Meet Your Neighbor: Ben Pigott, winner of the Cornerstone Employer Award
Ben Piggott is the winner of the 2021 Cornerstone Employer Award from the Fishers Advisory Committee on Disability.
Ben has been working at McAlister’s Deli for five years. He started as a part-time employee and has worked his way up to manager. Throughout his time at McAlister’s, especially in his role as manager, Ben has done outstanding work providing opportunities and training for people with disabilities. It can be difficult for individuals with disabilities to find a job, and Ben has not only made sure that job opportunities were available, but also provided thorough training.
The Cornerstone Employer Award is given to an individual, business, or organization in the Fishers community who has demonstrated an exemplary commitment to providing inclusion, career training, employment, and/or advancement opportunities to persons with disabilities. Ben has consistently done exactly that. His efforts in providing people with disabilities the chance to participate and thrive in the work environment have led to positive impacts on countless lives.
When Ben became a manager at McAlister’s three years ago, he became connected to HSE Schools’ vocational program for students with disabilities. Through this program, he was connected to four individuals looking for jobs. Ben says that training part came easily as he was able to relate to the students and remember his own nerves when starting a new position. As these individuals began working and flourishing, Ben became even more invested in their growth as employees.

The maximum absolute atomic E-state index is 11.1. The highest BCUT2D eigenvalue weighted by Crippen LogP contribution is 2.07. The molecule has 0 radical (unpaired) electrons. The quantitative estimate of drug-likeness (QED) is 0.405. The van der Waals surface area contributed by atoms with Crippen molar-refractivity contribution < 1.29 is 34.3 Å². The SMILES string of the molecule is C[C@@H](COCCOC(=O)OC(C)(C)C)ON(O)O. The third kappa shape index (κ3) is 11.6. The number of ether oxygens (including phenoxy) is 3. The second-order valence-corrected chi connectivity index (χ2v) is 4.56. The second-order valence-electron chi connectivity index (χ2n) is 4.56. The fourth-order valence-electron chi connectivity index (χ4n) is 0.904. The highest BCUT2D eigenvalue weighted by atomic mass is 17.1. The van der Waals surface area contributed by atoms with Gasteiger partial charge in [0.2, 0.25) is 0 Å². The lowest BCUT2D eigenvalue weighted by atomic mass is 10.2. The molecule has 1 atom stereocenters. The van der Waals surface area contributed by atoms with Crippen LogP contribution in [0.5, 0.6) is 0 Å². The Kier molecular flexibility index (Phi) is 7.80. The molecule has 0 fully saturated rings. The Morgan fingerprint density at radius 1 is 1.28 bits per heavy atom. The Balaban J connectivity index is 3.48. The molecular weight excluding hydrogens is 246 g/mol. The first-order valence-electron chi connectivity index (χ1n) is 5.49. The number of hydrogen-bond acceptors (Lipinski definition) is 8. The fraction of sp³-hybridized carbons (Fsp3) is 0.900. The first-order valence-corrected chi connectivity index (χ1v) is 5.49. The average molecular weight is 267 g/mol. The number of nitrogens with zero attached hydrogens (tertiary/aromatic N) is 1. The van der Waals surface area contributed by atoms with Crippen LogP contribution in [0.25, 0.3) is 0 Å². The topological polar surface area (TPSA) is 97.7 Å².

Ben says it was awesome to watch them “overcome some intimidating tasks.” He remembers one of the students who started out extremely quiet and shy quickly became the “keystone of the kitchen.” He said the entire company felt lacking when he wasn’t there because he had become such an integral part of the operations. Another student originally struggled with working the cash register, which if you’ve ever worked one before, especially with a long line of customers, you know can be daunting. After building up the courage and working with Ben, the student became comfortable working in this position and overcame the obstacle.
Unfortunately, many businesses still express concern about hiring people with disabilities. Ben described the experience of working with people with disabilities as “different, but not harder.” He continued to say that at least in his personal experience, he has had more success with people than disabilities because of their dedication and appreciation of the work they are doing. Ben says that his employees with disabilities frequently went “above and beyond” and became essential to the business.
The experience of training and employing people with disabilities is a rewarding opportunity for the employer as well as the employee. Too often are these individuals overlooked in the hunt for an employment opportunity. In reality, hiring people with disabilities is a way to find motivated, excited employees who are in an untapped market. According to a 2019 population survey from the U.S. Bureau of Labor Statistics, more than 80% of individuals with a disability are either unemployed or not in the labor force.
The Fishers Advisory Committee on Disability’s Employment Subcommittee brings awareness of employment opportunities and helps educate area employers of the large workforce capacity of individuals with physical and developmental disabilities. The Fishers Disability Inclusion Business Networking Group was established to connect vocational training specialists with HR representatives to provide a network of potential employees with area employers.
Cassidy Robertson is the Community Engagement and PR Intern for the City of Fishers and has been with the city for four months. She enjoys shopping and eating local in downtown Fishers, and in her spare time, she loves working on puzzles and reading a good book. She also enjoys playing with her three dogs and loves watching Fishers continue to develop both as an economic and social hub.